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Steeped in European food traditions, Matt Moran heads to the Barossa Valley to cook up a Pheasant Galantine.
To make the pheasant galantine, remove the head, wings and tips from the legs of the pheasant, then working with one pheasant at a time, cut straight down the back, end to end. Gently prise the skin off, working your fingers carefully between the skin and the flesh, being careful not to make any holes and keeping the skin in one piece. Then scrape any excess fat off the skin and set aside. Remove the legs from the pheasant and cut the breast meat away from the bone, dice and refrigerate until required.
Separate the thighs from the drumsticks (use the drumsticks for stock) and chop the thigh meat into a rough dice. Weigh the thigh meat, then measure one-third of the weight of the thigh meat in pork back fat (you may not need all the back fat) and add back to the thigh meat, set aside.
Heat the butter and olive oil in a frying pan over medium-high heat, add the eschallots and garlic and sauté until tender (2-3 minutes), then deglaze with the brandy, port and verjuice and set aside to cool.
Pass the thigh meat mixture through a mincer into a bowl, add the shallot mixture, pistachios, quatre épice and the salt, along with the reserved breast meat. Mix well to combine and set aside.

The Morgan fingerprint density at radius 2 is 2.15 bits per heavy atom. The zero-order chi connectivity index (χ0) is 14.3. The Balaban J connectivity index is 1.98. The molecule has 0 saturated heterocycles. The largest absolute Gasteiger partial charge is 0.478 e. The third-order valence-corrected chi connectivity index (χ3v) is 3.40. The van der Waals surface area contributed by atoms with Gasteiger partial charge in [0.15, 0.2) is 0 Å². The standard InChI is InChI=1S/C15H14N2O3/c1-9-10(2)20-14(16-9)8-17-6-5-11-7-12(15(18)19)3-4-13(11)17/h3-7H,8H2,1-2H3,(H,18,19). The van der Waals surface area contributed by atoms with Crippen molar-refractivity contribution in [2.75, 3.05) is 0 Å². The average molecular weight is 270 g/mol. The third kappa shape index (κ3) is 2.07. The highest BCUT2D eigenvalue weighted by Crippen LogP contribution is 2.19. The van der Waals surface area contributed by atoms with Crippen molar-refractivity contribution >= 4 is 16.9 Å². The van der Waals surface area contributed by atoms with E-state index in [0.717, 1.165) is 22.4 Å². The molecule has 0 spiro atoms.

Place a large piece plastic wrap on a work surface, then arrange the pheasant skins on top, forming a rough rectangle. Spoon farce into a cylinder in the centre of the skin, fold the skin over to wrap, folding in the ends to seal, then roll up as tightly as possible to form a sausage. Wrap the plastic wrap tightly around the sausage to seal, wrap again in several layers of plastic wrap, then tie a tight knot at each end to secure.
Bring a large saucepan of water to 80-85°C over low heat. Place the pheasant galantine in the water bath and cook until the core temperature reaches 55-60°C when a probe thermometer is inserted (45-50 minutes). Drain, wrap tightly in more plastic wrap and refrigerate overnight.
Unwrap the galantine from the plastic wrap and thickly slice. Serve with crusty bread, quince paste, dill pickle relish, scattered with purslane and drizzled with the olive oil.
You’ll need a mincer and a probe thermometer for this recipe.
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